image file: c6qm00325g-f11.tif
Fig. 11 Capsules fabricated via interfacial polymerization for cargo loading. (a) A schematic. (b) The loading of drugs (thiocoraline), (c) The loading of CdSe/CdS QDs. Insets is high resolution transmission microscopy (HRTEM) images, indicating the QDs are successfully loaded. (d) The loading of Fe3O4 NPs. Insets is HRTEM images, indicating the Fe3O4 NPs are successfully loaded. Reproduced with permission from ref. 124. Copyright 2010, Wiley-VCH Verlag GmbH & Co. KGaA.

In conclusion, interfacial polymerization offers a one-step method for the preparation of cargo/vehicle hybrids. When applied in practical disease therapy, the microenvironments in vivo require the capsules that are equipped with multiple properties. These include switches from “close” to “open”, robust enough to resist decomposition on untargeted sites, the controlled release of drugs, good biocompatibility and biodegradation, and so on. These properties are generally determined by the chemical and topological properties of polymer materials fabricated via interfacial polymerization.

5. Conclusion and perspective

In this review, we have summarized the recent progress of interfacial polymerization as an effective approach to fabricate polymer and hybrid materials, and their widespread applications. Various categories of interfacial polymerization system demonstrate their good control over the topology and chemistry and generality for monomers and interface categories. A series of polymer materials, including particles, capsules, and membranes, have been prepared via interfacial polymerization and are widely used in electronic devices, separation, and cargo loading.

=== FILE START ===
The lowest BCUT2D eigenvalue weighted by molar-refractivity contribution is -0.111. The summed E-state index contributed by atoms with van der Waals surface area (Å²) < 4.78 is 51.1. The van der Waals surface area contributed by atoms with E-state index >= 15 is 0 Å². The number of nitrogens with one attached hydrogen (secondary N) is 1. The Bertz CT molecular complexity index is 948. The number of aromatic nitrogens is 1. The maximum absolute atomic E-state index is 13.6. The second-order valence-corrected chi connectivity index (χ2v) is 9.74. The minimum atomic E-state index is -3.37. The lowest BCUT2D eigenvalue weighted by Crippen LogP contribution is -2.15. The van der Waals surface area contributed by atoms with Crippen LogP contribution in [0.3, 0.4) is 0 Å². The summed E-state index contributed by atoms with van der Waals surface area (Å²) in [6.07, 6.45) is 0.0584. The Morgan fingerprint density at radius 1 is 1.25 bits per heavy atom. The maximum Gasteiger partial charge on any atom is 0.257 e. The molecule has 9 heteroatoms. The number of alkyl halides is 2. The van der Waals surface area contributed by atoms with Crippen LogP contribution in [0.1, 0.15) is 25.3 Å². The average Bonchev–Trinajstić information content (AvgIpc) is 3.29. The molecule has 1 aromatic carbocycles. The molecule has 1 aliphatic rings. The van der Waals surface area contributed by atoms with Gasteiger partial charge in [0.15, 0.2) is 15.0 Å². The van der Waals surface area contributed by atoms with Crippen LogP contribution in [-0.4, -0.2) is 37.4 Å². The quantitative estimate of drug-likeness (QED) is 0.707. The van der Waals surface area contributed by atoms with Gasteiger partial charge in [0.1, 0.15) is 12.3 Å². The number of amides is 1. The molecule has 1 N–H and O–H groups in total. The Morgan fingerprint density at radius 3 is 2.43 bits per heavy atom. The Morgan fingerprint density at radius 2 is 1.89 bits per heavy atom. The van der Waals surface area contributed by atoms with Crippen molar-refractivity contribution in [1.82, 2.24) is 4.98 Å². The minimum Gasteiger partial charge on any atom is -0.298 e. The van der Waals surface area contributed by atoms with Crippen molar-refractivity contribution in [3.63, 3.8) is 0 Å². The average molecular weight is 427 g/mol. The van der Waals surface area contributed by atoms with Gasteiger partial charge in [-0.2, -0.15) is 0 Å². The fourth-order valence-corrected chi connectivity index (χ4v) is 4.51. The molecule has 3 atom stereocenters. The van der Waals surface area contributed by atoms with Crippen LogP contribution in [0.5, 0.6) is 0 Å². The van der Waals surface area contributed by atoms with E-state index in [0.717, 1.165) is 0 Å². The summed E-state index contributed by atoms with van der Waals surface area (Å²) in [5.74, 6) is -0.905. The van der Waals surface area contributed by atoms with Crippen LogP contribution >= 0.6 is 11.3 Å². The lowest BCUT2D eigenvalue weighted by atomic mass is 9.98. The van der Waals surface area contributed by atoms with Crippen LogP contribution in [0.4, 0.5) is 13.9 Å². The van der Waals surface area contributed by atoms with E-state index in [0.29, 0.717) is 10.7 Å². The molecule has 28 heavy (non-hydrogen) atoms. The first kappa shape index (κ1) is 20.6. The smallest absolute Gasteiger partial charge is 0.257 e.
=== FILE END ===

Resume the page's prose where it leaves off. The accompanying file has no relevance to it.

However, there are still several challenges that need to be addressed in interfacial polymerization: (i) large area production of materials is difficult because the interface surface is limited; (ii) due to the limitation of interfacial tension, the preparation of anisotropic Janus particles during interfacial polymerization is still a challenge; and (iii) the preparation of uniform and size-tunable capsules via interfacial polymerization is still difficult. Although there are still challenges, new opportunities from new materials will shed light on interfacial polymerization in the future; for example, asymmetric Janus materials have served as platforms for advanced applications, such as separation, auto propulsion, artificial muscle, and soft robotics. The preparation of Janus materials with both topologically and chemically anisotropic properties via interfacial polymerization will be important and significant.